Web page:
Eating is Believing in the Monterey Peninsula
I began my career in Child Nutrition at 26 years old in the Monterey Peninsula Unified School District (MPUSD). Six months later, I was stepping into the director position amidst one of the biggest changes in school meal regulations, attributed to the Healthy, Hunger-Free Kids Act (HHFKA) of 2010.
Being young and enthusiastic has its perks, as you don’t know any better but to embark on change with energy and idealism. At MPUSD, we had already adopted many of the major changes in the regulations, as many districts in California and across the nation had.
While there is no doubt that fresh fruits and vegetables, whole-grains and low-fat dairy contribute to a healthy diet, I believe the greatest contribution of the HHFKA is empowering districts to return to some form of scratch-cooking. Some schools never stopped, while others are beginning to get their feet wet.
Nothing contributes to health more than serving real ingredients prepared with care, creativity and attention to quality. At MPUSD, the new meal pattern supports our efforts in recipe development, inspired by our multi-cultural student population and sustained by a rock-star staff who enjoy providing the best meal possible each day.
Through this process we have been able to engage students more than ever. A particularly special partnership has blossomed from the Seaside High School Culinary Arts program. Students go head-to-head to create winning recipes that are passed along to our department for standardization, nutrition analysis and adjustments for production. When a student’s Chicken Posole recipe is served for 500 of his peers, you can imagine the impact, as well as the marketing potential. Check out our Chicken Posole recipe for yourself, below! Other recipes developed by students include a chickpea-based Rockin Moroccan Stew, tangy Buffalo Chicken Wrap and tofu-laden Veggie Enchiladas.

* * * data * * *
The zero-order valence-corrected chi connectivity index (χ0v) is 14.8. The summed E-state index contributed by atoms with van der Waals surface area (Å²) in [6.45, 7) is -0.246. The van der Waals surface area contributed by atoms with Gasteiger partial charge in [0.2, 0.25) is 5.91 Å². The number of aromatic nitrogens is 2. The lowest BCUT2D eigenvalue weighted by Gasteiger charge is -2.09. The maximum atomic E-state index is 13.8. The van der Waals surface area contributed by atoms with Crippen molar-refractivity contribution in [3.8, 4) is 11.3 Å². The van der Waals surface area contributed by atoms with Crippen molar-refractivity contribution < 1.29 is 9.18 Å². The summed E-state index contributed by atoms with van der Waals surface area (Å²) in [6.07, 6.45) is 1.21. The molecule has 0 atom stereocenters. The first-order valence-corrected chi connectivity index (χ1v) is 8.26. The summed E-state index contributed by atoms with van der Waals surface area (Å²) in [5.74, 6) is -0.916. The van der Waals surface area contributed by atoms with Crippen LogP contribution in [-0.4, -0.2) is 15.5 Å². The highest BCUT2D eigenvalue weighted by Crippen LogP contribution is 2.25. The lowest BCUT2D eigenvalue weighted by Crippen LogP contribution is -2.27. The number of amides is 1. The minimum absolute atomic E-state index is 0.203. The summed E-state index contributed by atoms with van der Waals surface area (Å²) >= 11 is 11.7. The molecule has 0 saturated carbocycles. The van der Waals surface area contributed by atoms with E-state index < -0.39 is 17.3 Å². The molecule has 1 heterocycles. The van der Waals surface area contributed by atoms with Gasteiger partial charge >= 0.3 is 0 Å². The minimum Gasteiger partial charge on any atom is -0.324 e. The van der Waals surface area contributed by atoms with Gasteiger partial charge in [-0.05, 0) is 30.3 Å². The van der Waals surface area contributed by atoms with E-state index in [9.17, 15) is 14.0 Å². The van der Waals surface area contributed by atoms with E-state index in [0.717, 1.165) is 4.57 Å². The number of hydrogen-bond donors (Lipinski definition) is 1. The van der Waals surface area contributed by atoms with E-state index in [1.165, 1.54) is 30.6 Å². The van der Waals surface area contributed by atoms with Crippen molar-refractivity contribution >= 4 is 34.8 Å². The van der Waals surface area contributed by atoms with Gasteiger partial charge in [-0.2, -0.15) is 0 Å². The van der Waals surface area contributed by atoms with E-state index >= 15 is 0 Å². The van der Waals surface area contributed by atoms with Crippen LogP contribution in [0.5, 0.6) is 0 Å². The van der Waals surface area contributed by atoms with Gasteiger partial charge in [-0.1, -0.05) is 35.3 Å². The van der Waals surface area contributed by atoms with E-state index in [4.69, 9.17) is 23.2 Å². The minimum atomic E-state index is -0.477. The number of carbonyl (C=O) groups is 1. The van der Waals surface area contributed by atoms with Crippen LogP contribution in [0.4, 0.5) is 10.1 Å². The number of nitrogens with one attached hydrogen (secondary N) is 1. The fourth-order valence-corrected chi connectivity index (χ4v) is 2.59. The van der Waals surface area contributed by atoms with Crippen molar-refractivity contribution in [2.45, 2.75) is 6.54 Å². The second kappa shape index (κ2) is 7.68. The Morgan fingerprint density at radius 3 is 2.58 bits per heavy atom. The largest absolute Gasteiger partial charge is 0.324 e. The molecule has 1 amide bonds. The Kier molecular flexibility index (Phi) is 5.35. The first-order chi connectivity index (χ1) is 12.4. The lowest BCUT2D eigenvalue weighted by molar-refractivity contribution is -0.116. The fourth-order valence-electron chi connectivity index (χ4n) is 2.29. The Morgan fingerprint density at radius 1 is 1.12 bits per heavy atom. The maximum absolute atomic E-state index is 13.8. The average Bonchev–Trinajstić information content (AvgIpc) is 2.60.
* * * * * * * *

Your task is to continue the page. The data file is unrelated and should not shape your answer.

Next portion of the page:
Monterey Peninsula Unified School District Nutrition Services has begun sourcing local fish for use in their school lunch program, creating recipes that align with the meal pattern, while engaging students and the community.
One of our most exciting culinary adventures has been the sourcing of local fish direct from the Monterey Bay, which many students view outside of their classroom windows. Baked with oil and herbs, and topped with a cilantro coleslaw, fresh local fish creates the perfect fish taco – merging nutrition, flavor and significance.
Ultimately, HHFKA has elevated school meals to the spotlight of national attention. This movement can educate parents and community members on the incredible work being done two to three times a day in our schools. And by creating meaningful menu options we build a foundation to educating students on the interconnectedness of diet, environment and health.
By serving dishes that students get excited about, we hold their attention and the ability to educate.
- 10lb cooked diced chicken
- 1 lb dried pasilla pepper
- 1/8 cup table salt
- 1/2 cup raw garlic
- 1 gallon + 1 1/2 cup of canned yellow hominy
- 1 gallon low sodium chicken broth
- 25 bay leaves
- 1/4 ground cumin
- 5/8 cup ground oregano
- Thaw Chicken Fajita Strips in refrigerator at 41 degrees F 1-2 days before service.
- Boil chilis and garlic in water for 5 minutes. For 50 servings, use 3 gallons water, for 100 servings, use 6 gallons water.
- Prepare "red sauce" by pureeing chilis, soaking liquid, salt and garlic with an immersion blender. (Start with less liquid and add more as you go along). Strain sauce, if necessary.
- Drain canned hominy.
- Add red sauce, hominy, chicken, chicken broth, bay leaf, cumin and oregano to a stockpot.
- Simmer for 15 minutes on high heat.
- Prep garnishes while posole is cooking. May be served in individual portions or bulk on a salad bar. Individual serving sizes: Cabbage: 1/2 cup (1.2oz), Cilantro: 1/4 cup (0.3 oz), Limes: (2 quarters) Radishes: (0.5 oz).
- Discard bay leaves (if whole)
- Serve with garnishes: cabbage, cilantro, onion, limes and/or radishes.